Fluid-Structure-Morphology-Soil Interaction CFD Model:
With the rapid development of seabed oil industry, the technology of subsea systems draws substantial attention in offshore engineering. It also increases the importance of flow structure interactions around subsea structures (such as subsea manifolds, subsea protection covers and marine pipelines) in different environmental conditions.
In order to achieve good operational conditions and accuracy of the installation process, it is essential to assess hydrodynamic loads acting on subsea structures precisely. Moreover, in areas with soils that are prone to scouring by current and waves, the stability of the structures and associated with the protection will be affected.
The hydrodynamic responses and the flow pattern around the structures will be subsequently altered due to the existence of the scour hole; and it further leads to a change of soil strength beneath the subsea structures, which might cause additional soil displacement.
This research study (supported by UiS-Equinor Academic Program) focuses on developing a computationally-efficient fluid- structure-morphology-soil interaction model based on the understanding of the flow physics and soil mechanics. An open-source CFD code, OpenFOAM is used for the model development. The effects of seabed boundary layer flow on the structures are considered.
The effects of Reynolds number, different configurations of subsea structures, boundary layer thickness of the incident flow and different soil properties are investigated.
In recent years, popular topics such as digitalization, machine learning, digital twin and big data have evolved from being envisions of the future to a fully integrated concept, expected to revolutionize drilling efficiency in the industry.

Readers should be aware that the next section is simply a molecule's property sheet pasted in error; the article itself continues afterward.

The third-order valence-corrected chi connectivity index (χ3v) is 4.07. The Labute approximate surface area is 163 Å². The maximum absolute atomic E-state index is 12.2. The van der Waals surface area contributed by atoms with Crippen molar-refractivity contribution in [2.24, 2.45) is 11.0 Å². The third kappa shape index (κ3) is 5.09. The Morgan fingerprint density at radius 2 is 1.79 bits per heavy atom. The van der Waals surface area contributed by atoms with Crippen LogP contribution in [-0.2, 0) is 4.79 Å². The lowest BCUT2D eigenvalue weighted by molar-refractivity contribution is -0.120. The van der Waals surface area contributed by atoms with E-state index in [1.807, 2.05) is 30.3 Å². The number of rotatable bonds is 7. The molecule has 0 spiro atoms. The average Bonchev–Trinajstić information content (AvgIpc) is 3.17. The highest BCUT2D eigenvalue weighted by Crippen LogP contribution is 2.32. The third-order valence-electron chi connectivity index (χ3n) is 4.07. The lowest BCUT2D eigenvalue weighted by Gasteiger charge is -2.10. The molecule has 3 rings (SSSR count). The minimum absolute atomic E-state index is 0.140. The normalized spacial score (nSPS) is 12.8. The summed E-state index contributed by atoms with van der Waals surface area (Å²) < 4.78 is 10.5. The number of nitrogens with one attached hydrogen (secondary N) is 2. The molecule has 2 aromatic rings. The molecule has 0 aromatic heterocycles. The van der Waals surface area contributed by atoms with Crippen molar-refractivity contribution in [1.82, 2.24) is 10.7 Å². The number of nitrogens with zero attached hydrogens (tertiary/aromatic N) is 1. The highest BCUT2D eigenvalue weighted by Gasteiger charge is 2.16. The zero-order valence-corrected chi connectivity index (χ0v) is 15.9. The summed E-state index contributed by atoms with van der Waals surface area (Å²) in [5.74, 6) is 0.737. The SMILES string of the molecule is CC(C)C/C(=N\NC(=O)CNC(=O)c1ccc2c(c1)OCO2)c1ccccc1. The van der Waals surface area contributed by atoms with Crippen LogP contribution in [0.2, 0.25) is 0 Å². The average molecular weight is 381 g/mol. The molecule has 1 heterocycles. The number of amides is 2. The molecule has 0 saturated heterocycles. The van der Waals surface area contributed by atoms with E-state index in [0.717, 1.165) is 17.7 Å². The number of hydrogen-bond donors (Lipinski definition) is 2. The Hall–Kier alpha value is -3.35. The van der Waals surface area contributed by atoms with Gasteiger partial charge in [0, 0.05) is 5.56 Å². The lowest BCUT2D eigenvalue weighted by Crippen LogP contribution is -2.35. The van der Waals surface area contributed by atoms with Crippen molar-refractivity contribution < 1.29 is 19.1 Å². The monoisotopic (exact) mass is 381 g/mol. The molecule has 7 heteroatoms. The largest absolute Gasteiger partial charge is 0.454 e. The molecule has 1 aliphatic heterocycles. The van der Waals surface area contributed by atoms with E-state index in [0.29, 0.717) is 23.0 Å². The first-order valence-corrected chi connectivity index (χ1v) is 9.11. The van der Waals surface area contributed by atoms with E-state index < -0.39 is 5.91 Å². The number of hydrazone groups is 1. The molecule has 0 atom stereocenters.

Drilling automation tomorrow is all about exploiting the current state of technologies available to the entire operation of drilling a well. Not only drilling automation can limit costs and reduce the risk to rig personnel and the environment, but also they allow previously inaccessible oil resources to be developed.
There are, however, some challenges in keeping up with the ever-increasing pace of the development. Testing of novel and innovative solutions is often very expensive because of non-productive time during implementation, trial runs and data collection. In addition, the modern technologies require extensive prototyping and R&D before early testing can even commence, considering the potential extent of damage if an error should occur. Of great importance, the introduction of a state of the art system can require significant upgrades across the entire platform, and may thus only be partially implemented because limited data exist on the benefits of performing a full transition.
The research work at UiS is to test a laboratory-scale autonomous drilling rig to utilize fully interchangeable key drilling systems, sensors and tools that are all relatively inexpensive, little- to no risk of incidents involved, full-time access to the systems and immediate on-site results when testing prototypes or implementing models, algorithms etc.
By implementing the control architecture algorithms for real-time optimization of drilling parameters, the drilling rig can increase the performance efficiency and detect and handle incidents that would damage the system. The lessons identified can then be used to further strengthen the understanding of common causes of drilling incidents such as stuck pipe, key seating as well as drill bit wear. This study aims to develop better models that can be related to real-life drilling phenomena.
With the advancement of offshore oil and gas exploration and production technologies, the mining activities in the oceans are no longer unattainable. T